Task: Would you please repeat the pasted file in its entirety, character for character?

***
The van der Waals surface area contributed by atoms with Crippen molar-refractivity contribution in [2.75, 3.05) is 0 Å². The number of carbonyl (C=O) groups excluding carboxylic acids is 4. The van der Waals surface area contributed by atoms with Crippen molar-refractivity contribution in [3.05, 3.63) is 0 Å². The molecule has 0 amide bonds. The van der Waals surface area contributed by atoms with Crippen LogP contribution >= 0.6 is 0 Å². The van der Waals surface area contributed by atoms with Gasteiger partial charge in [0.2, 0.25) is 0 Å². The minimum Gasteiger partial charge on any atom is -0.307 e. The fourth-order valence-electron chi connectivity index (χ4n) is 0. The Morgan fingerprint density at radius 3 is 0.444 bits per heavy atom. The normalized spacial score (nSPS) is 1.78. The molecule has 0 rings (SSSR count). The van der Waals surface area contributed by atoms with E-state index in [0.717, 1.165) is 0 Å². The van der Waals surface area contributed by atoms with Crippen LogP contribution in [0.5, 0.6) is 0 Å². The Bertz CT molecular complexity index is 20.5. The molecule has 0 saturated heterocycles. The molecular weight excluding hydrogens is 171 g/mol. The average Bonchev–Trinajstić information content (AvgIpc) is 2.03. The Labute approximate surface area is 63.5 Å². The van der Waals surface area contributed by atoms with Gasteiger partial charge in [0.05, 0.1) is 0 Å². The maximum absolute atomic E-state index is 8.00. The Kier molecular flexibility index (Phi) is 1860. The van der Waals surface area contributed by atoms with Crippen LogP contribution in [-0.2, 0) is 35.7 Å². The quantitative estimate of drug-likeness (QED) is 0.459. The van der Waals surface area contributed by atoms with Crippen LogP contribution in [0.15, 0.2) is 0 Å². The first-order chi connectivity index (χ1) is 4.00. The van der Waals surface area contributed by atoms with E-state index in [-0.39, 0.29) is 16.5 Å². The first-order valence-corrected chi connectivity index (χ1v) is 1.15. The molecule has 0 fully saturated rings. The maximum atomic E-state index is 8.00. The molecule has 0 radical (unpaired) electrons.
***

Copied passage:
The van der Waals surface area contributed by atoms with Crippen molar-refractivity contribution in [2.75, 3.05) is 0 Å². The number of carbonyl (C=O) groups excluding carboxylic acids is 4. The van der Waals surface area contributed by atoms with Crippen molar-refractivity contribution in [3.05, 3.63) is 0 Å². The molecule has 0 amide bonds. The van der Waals surface area contributed by atoms with Crippen LogP contribution >= 0.6 is 0 Å². The van der Waals surface area contributed by atoms with Gasteiger partial charge in [0.2, 0.25) is 0 Å². The minimum Gasteiger partial charge on any atom is -0.307 e. The fourth-order valence-electron chi connectivity index (χ4n) is 0. The Morgan fingerprint density at radius 3 is 0.444 bits per heavy atom. The normalized spacial score (nSPS) is 1.78. The molecule has 0 rings (SSSR count). The van der Waals surface area contributed by atoms with E-state index in [0.717, 1.165) is 0 Å². The van der Waals surface area contributed by atoms with Crippen LogP contribution in [0.5, 0.6) is 0 Å². The Bertz CT molecular complexity index is 20.5. The molecule has 0 saturated heterocycles. The molecular weight excluding hydrogens is 171 g/mol. The average Bonchev–Trinajstić information content (AvgIpc) is 2.03. The Labute approximate surface area is 63.5 Å². The van der Waals surface area contributed by atoms with Gasteiger partial charge in [0.05, 0.1) is 0 Å². The maximum absolute atomic E-state index is 8.00. The Kier molecular flexibility index (Phi) is 1860. The van der Waals surface area contributed by atoms with Crippen LogP contribution in [-0.2, 0) is 35.7 Å². The quantitative estimate of drug-likeness (QED) is 0.459. The van der Waals surface area contributed by atoms with Crippen LogP contribution in [0.15, 0.2) is 0 Å². The first-order chi connectivity index (χ1) is 4.00. The van der Waals surface area contributed by atoms with E-state index in [-0.39, 0.29) is 16.5 Å². The first-order valence-corrected chi connectivity index (χ1v) is 1.15. The molecule has 0 fully saturated rings. The maximum atomic E-state index is 8.00. The molecule has 0 radical (unpaired) electrons.